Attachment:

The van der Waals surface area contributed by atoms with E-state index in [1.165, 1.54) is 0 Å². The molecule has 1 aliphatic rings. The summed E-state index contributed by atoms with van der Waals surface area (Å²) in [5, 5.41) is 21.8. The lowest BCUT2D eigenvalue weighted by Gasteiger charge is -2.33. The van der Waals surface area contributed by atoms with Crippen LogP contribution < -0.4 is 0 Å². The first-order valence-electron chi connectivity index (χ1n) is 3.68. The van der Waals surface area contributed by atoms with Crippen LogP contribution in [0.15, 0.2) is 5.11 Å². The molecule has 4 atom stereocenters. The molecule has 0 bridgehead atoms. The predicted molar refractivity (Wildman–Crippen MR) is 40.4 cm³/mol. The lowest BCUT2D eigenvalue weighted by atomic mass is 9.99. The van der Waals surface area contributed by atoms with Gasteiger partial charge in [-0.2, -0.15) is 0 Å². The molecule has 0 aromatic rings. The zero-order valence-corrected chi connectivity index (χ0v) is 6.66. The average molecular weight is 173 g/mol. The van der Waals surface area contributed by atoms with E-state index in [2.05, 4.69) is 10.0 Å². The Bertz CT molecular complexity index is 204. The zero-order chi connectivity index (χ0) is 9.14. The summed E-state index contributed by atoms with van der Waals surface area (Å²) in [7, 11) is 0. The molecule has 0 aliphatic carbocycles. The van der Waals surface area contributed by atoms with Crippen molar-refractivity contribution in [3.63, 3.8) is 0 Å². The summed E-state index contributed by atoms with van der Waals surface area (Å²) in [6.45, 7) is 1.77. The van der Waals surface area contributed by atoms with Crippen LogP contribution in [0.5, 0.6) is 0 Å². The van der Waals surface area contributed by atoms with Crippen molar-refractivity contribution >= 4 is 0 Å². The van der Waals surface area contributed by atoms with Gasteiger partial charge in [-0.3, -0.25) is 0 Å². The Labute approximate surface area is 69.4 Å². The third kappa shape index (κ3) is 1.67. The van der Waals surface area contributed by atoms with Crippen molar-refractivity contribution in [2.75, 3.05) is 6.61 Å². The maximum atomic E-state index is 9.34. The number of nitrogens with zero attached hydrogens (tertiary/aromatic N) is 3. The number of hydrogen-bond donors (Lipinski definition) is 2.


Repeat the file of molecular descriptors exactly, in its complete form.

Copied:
The van der Waals surface area contributed by atoms with E-state index in [1.165, 1.54) is 0 Å². The molecule has 1 aliphatic rings. The summed E-state index contributed by atoms with van der Waals surface area (Å²) in [5, 5.41) is 21.8. The lowest BCUT2D eigenvalue weighted by Gasteiger charge is -2.33. The van der Waals surface area contributed by atoms with Crippen LogP contribution < -0.4 is 0 Å². The first-order valence-electron chi connectivity index (χ1n) is 3.68. The van der Waals surface area contributed by atoms with Crippen LogP contribution in [0.15, 0.2) is 5.11 Å². The molecule has 4 atom stereocenters. The molecule has 0 bridgehead atoms. The predicted molar refractivity (Wildman–Crippen MR) is 40.4 cm³/mol. The lowest BCUT2D eigenvalue weighted by atomic mass is 9.99. The van der Waals surface area contributed by atoms with Gasteiger partial charge in [-0.2, -0.15) is 0 Å². The molecule has 0 aromatic rings. The zero-order valence-corrected chi connectivity index (χ0v) is 6.66. The average molecular weight is 173 g/mol. The van der Waals surface area contributed by atoms with E-state index in [2.05, 4.69) is 10.0 Å². The Bertz CT molecular complexity index is 204. The zero-order chi connectivity index (χ0) is 9.14. The summed E-state index contributed by atoms with van der Waals surface area (Å²) in [7, 11) is 0. The molecule has 0 aliphatic carbocycles. The van der Waals surface area contributed by atoms with Crippen molar-refractivity contribution in [3.63, 3.8) is 0 Å². The summed E-state index contributed by atoms with van der Waals surface area (Å²) in [6.45, 7) is 1.77. The van der Waals surface area contributed by atoms with Crippen LogP contribution in [0.5, 0.6) is 0 Å². The van der Waals surface area contributed by atoms with Crippen molar-refractivity contribution >= 4 is 0 Å². The van der Waals surface area contributed by atoms with Gasteiger partial charge in [-0.3, -0.25) is 0 Å². The Labute approximate surface area is 69.4 Å². The third kappa shape index (κ3) is 1.67. The van der Waals surface area contributed by atoms with Crippen molar-refractivity contribution in [2.75, 3.05) is 6.61 Å². The maximum atomic E-state index is 9.34. The number of nitrogens with zero attached hydrogens (tertiary/aromatic N) is 3. The number of hydrogen-bond donors (Lipinski definition) is 2.